For people with a more recent immigrant background, public records might even be more reliable than a DNA test.
If you’re at a loss for how to start researching public records, reach out to your local library. The New York Public Library, for example, provides regular genealogy research classes free to the public.
During the pandemic, all classes are online so even if you’re not in the city, you can still participate. However, your own library might also have similar workshops or classes. If not, the librarians working there can probably provide some guidance to help you get started.
Here are some additional articles, books, and resources to learn more about the racial gaps in DNA testing and how people of color can learn more about their genealogy:
Read this article for a more in-depth discussion of how the lack of diversity in medical research impacts the reliability of that research and puts communities of color at risk.
The Need to Build Trust: A Perspective on Disparities in Genetic Testing by Kalyn Saulsberry and Sharon F. Terry
This research was published in Genetic Testing and Molecular Biomarkers and describes the importance of including more diverse participants in medical research and how medical professionals can rebuild trust with communities of color.
The Cooking Gene by Michael Twitty
For a firsthand account of the challenges of genetic testing and genealogical research as a black person in America, Michael Twitty’s book is one of the best you’ll find. Twitty also offers a low-cost workshop for people of African ancestry who want to research their genealogy.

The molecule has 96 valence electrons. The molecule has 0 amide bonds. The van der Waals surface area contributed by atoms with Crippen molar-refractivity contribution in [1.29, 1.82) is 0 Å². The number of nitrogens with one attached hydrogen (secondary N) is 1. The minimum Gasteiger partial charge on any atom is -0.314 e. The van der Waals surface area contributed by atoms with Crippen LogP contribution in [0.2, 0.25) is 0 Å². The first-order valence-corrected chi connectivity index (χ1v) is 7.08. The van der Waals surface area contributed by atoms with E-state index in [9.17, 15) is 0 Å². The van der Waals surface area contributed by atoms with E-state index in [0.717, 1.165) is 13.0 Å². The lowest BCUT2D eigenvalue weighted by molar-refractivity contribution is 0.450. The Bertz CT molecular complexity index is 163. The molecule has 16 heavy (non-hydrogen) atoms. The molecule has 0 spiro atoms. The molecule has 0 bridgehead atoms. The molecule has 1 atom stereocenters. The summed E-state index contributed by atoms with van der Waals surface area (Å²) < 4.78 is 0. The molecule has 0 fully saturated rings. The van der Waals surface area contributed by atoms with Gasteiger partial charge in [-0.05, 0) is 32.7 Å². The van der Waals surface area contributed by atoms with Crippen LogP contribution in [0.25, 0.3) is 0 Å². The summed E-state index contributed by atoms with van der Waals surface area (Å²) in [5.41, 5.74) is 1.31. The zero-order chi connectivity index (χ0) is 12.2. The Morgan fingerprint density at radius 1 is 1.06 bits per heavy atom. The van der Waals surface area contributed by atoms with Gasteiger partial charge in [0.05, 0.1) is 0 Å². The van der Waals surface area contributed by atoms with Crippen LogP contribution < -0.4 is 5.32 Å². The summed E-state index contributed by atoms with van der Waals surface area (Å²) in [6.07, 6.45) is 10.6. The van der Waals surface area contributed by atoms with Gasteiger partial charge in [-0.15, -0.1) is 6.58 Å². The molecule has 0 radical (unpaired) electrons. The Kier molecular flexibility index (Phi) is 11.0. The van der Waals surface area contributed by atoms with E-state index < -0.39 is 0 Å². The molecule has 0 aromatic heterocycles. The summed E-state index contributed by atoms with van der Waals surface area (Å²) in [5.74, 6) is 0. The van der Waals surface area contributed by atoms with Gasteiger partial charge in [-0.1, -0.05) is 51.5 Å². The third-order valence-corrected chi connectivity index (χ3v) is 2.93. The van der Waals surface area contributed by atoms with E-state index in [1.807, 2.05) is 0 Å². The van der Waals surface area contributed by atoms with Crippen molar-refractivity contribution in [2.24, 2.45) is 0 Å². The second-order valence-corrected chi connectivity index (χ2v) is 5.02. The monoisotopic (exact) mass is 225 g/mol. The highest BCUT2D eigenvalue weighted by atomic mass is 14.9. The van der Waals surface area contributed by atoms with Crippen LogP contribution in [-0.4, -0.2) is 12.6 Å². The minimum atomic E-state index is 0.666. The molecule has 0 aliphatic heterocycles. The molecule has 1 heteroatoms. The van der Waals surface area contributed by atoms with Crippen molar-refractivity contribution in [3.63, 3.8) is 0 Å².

For those who can’t attend a class, the library has put together a detailed guide to help you start researching your ancestry through public records. While the guide is based on the New York Public Library’s resources, the basic information on how to find public records and start searching through them for your ancestors still applies, regardless of where you’re based.
This list of historical records and resources was compiled by Ahmed Johnson, a reference librarian at the Library of Congress. It’s a great jumping-off point for descendants of enslaved African Americans.
The National Archives maintains this list of resources for Americans of various ethnic backgrounds including Asian, Hispanic, and Native American. There are tons of links and resources to help you start your genealogical research, no matter what your background is.